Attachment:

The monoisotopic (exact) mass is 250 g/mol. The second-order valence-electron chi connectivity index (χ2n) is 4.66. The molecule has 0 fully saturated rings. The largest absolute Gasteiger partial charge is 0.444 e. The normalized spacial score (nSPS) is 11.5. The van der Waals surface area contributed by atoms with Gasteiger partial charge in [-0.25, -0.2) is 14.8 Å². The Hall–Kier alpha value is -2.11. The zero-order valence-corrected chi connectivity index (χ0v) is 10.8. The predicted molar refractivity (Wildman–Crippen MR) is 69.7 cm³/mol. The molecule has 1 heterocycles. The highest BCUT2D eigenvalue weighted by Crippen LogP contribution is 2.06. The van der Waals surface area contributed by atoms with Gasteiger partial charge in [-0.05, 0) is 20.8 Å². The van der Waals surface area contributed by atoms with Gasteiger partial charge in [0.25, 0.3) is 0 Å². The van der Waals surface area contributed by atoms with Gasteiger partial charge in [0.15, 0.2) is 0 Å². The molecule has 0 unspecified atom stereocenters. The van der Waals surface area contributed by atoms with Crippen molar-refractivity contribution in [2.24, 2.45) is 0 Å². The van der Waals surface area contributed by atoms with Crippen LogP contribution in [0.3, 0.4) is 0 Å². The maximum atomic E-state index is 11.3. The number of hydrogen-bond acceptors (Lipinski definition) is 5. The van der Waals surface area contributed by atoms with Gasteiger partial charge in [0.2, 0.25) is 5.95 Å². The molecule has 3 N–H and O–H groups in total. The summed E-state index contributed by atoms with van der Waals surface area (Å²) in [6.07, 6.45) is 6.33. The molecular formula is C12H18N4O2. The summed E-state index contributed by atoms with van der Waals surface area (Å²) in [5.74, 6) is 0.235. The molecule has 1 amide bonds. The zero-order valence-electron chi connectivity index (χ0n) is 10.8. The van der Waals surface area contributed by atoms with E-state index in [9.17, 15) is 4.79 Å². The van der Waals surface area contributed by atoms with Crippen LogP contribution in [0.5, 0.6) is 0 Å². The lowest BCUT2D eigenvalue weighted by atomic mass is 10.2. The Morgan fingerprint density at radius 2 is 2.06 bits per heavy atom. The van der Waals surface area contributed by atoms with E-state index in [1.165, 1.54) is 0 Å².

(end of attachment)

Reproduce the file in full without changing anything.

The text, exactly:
The monoisotopic (exact) mass is 250 g/mol. The second-order valence-electron chi connectivity index (χ2n) is 4.66. The molecule has 0 fully saturated rings. The largest absolute Gasteiger partial charge is 0.444 e. The normalized spacial score (nSPS) is 11.5. The van der Waals surface area contributed by atoms with Gasteiger partial charge in [-0.25, -0.2) is 14.8 Å². The Hall–Kier alpha value is -2.11. The zero-order valence-corrected chi connectivity index (χ0v) is 10.8. The predicted molar refractivity (Wildman–Crippen MR) is 69.7 cm³/mol. The molecule has 1 heterocycles. The highest BCUT2D eigenvalue weighted by Crippen LogP contribution is 2.06. The van der Waals surface area contributed by atoms with Gasteiger partial charge in [-0.05, 0) is 20.8 Å². The van der Waals surface area contributed by atoms with Gasteiger partial charge in [0.25, 0.3) is 0 Å². The van der Waals surface area contributed by atoms with Gasteiger partial charge in [0.15, 0.2) is 0 Å². The molecule has 0 unspecified atom stereocenters. The van der Waals surface area contributed by atoms with Crippen molar-refractivity contribution in [2.24, 2.45) is 0 Å². The van der Waals surface area contributed by atoms with Crippen LogP contribution in [0.3, 0.4) is 0 Å². The maximum atomic E-state index is 11.3. The number of hydrogen-bond acceptors (Lipinski definition) is 5. The van der Waals surface area contributed by atoms with Gasteiger partial charge in [0.2, 0.25) is 5.95 Å². The molecule has 3 N–H and O–H groups in total. The summed E-state index contributed by atoms with van der Waals surface area (Å²) in [6.07, 6.45) is 6.33. The molecular formula is C12H18N4O2. The summed E-state index contributed by atoms with van der Waals surface area (Å²) in [5.74, 6) is 0.235. The molecule has 1 amide bonds. The zero-order valence-electron chi connectivity index (χ0n) is 10.8. The van der Waals surface area contributed by atoms with E-state index in [9.17, 15) is 4.79 Å². The van der Waals surface area contributed by atoms with Crippen LogP contribution in [0.5, 0.6) is 0 Å². The lowest BCUT2D eigenvalue weighted by atomic mass is 10.2. The Morgan fingerprint density at radius 2 is 2.06 bits per heavy atom. The van der Waals surface area contributed by atoms with E-state index in [1.165, 1.54) is 0 Å².